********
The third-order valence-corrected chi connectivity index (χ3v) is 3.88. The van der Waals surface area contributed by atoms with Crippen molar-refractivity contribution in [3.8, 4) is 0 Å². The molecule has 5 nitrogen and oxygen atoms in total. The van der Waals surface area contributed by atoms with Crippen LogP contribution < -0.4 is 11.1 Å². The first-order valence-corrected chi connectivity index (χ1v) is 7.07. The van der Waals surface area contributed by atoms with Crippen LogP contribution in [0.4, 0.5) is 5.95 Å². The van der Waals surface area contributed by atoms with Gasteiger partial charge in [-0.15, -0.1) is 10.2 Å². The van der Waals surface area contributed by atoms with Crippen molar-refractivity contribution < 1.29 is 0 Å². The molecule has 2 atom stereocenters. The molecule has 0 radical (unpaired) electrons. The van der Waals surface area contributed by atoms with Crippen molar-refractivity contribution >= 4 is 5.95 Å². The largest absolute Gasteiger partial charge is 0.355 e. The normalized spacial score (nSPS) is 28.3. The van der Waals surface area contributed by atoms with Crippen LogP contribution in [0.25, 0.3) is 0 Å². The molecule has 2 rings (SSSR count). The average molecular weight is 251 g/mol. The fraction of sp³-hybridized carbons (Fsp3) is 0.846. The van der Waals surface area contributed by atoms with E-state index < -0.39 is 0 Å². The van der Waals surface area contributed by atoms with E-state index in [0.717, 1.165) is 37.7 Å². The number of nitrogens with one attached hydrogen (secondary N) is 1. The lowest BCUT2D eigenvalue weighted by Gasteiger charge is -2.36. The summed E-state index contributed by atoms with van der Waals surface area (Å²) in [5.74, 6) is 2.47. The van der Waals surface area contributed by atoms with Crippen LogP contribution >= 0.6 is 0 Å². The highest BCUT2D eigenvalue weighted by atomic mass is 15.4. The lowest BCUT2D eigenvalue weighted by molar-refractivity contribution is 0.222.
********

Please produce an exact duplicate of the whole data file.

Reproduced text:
The third-order valence-corrected chi connectivity index (χ3v) is 3.88. The van der Waals surface area contributed by atoms with Crippen molar-refractivity contribution in [3.8, 4) is 0 Å². The molecule has 5 nitrogen and oxygen atoms in total. The van der Waals surface area contributed by atoms with Crippen LogP contribution < -0.4 is 11.1 Å². The first-order valence-corrected chi connectivity index (χ1v) is 7.07. The van der Waals surface area contributed by atoms with Crippen LogP contribution in [0.4, 0.5) is 5.95 Å². The van der Waals surface area contributed by atoms with Gasteiger partial charge in [-0.15, -0.1) is 10.2 Å². The van der Waals surface area contributed by atoms with Crippen molar-refractivity contribution < 1.29 is 0 Å². The molecule has 2 atom stereocenters. The molecule has 0 radical (unpaired) electrons. The van der Waals surface area contributed by atoms with Crippen molar-refractivity contribution >= 4 is 5.95 Å². The largest absolute Gasteiger partial charge is 0.355 e. The normalized spacial score (nSPS) is 28.3. The van der Waals surface area contributed by atoms with Crippen LogP contribution in [0.25, 0.3) is 0 Å². The molecule has 2 rings (SSSR count). The average molecular weight is 251 g/mol. The fraction of sp³-hybridized carbons (Fsp3) is 0.846. The van der Waals surface area contributed by atoms with E-state index < -0.39 is 0 Å². The van der Waals surface area contributed by atoms with E-state index in [0.717, 1.165) is 37.7 Å². The number of nitrogens with one attached hydrogen (secondary N) is 1. The lowest BCUT2D eigenvalue weighted by Gasteiger charge is -2.36. The summed E-state index contributed by atoms with van der Waals surface area (Å²) in [5.74, 6) is 2.47. The van der Waals surface area contributed by atoms with Crippen LogP contribution >= 0.6 is 0 Å². The highest BCUT2D eigenvalue weighted by atomic mass is 15.4. The lowest BCUT2D eigenvalue weighted by molar-refractivity contribution is 0.222.